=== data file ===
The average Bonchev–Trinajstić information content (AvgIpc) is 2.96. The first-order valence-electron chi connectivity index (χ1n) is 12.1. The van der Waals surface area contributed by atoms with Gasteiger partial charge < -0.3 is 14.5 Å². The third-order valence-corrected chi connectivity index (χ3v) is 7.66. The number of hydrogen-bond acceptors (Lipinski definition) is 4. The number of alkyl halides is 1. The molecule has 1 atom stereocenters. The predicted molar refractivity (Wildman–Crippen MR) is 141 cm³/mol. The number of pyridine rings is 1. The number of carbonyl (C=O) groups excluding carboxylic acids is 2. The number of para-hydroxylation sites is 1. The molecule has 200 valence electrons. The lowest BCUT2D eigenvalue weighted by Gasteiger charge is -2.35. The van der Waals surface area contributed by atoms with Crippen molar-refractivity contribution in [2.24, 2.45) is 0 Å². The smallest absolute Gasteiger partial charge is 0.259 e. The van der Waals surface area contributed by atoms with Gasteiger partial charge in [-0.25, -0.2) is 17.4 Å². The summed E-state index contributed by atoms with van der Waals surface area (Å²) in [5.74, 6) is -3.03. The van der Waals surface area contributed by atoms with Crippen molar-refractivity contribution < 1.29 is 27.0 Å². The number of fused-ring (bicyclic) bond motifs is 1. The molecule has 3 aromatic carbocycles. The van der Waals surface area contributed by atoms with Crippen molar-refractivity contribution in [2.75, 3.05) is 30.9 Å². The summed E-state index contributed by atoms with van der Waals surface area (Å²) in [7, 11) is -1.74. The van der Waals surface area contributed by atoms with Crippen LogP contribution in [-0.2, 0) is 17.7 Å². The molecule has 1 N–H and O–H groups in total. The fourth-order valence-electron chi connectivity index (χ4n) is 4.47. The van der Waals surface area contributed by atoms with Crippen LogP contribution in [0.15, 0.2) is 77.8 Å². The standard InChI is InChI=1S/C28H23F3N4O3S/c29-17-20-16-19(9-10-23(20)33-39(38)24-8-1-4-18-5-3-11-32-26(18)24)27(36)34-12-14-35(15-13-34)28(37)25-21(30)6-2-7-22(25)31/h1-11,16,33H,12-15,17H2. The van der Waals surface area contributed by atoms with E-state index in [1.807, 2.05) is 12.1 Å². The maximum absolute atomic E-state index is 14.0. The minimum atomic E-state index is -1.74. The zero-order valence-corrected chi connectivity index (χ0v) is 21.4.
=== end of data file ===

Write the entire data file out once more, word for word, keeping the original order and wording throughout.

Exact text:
The average Bonchev–Trinajstić information content (AvgIpc) is 2.96. The first-order valence-electron chi connectivity index (χ1n) is 12.1. The van der Waals surface area contributed by atoms with Gasteiger partial charge < -0.3 is 14.5 Å². The third-order valence-corrected chi connectivity index (χ3v) is 7.66. The number of hydrogen-bond acceptors (Lipinski definition) is 4. The number of alkyl halides is 1. The molecule has 1 atom stereocenters. The predicted molar refractivity (Wildman–Crippen MR) is 141 cm³/mol. The number of pyridine rings is 1. The number of carbonyl (C=O) groups excluding carboxylic acids is 2. The number of para-hydroxylation sites is 1. The molecule has 200 valence electrons. The lowest BCUT2D eigenvalue weighted by Gasteiger charge is -2.35. The van der Waals surface area contributed by atoms with Crippen molar-refractivity contribution in [2.24, 2.45) is 0 Å². The smallest absolute Gasteiger partial charge is 0.259 e. The van der Waals surface area contributed by atoms with Gasteiger partial charge in [-0.25, -0.2) is 17.4 Å². The summed E-state index contributed by atoms with van der Waals surface area (Å²) in [5.74, 6) is -3.03. The van der Waals surface area contributed by atoms with Crippen molar-refractivity contribution < 1.29 is 27.0 Å². The number of fused-ring (bicyclic) bond motifs is 1. The molecule has 3 aromatic carbocycles. The van der Waals surface area contributed by atoms with Crippen molar-refractivity contribution in [2.75, 3.05) is 30.9 Å². The summed E-state index contributed by atoms with van der Waals surface area (Å²) in [7, 11) is -1.74. The van der Waals surface area contributed by atoms with Crippen LogP contribution in [-0.2, 0) is 17.7 Å². The molecule has 1 N–H and O–H groups in total. The fourth-order valence-electron chi connectivity index (χ4n) is 4.47. The van der Waals surface area contributed by atoms with Crippen LogP contribution in [0.15, 0.2) is 77.8 Å². The standard InChI is InChI=1S/C28H23F3N4O3S/c29-17-20-16-19(9-10-23(20)33-39(38)24-8-1-4-18-5-3-11-32-26(18)24)27(36)34-12-14-35(15-13-34)28(37)25-21(30)6-2-7-22(25)31/h1-11,16,33H,12-15,17H2. The van der Waals surface area contributed by atoms with E-state index in [1.807, 2.05) is 12.1 Å². The maximum absolute atomic E-state index is 14.0. The minimum atomic E-state index is -1.74. The zero-order valence-corrected chi connectivity index (χ0v) is 21.4.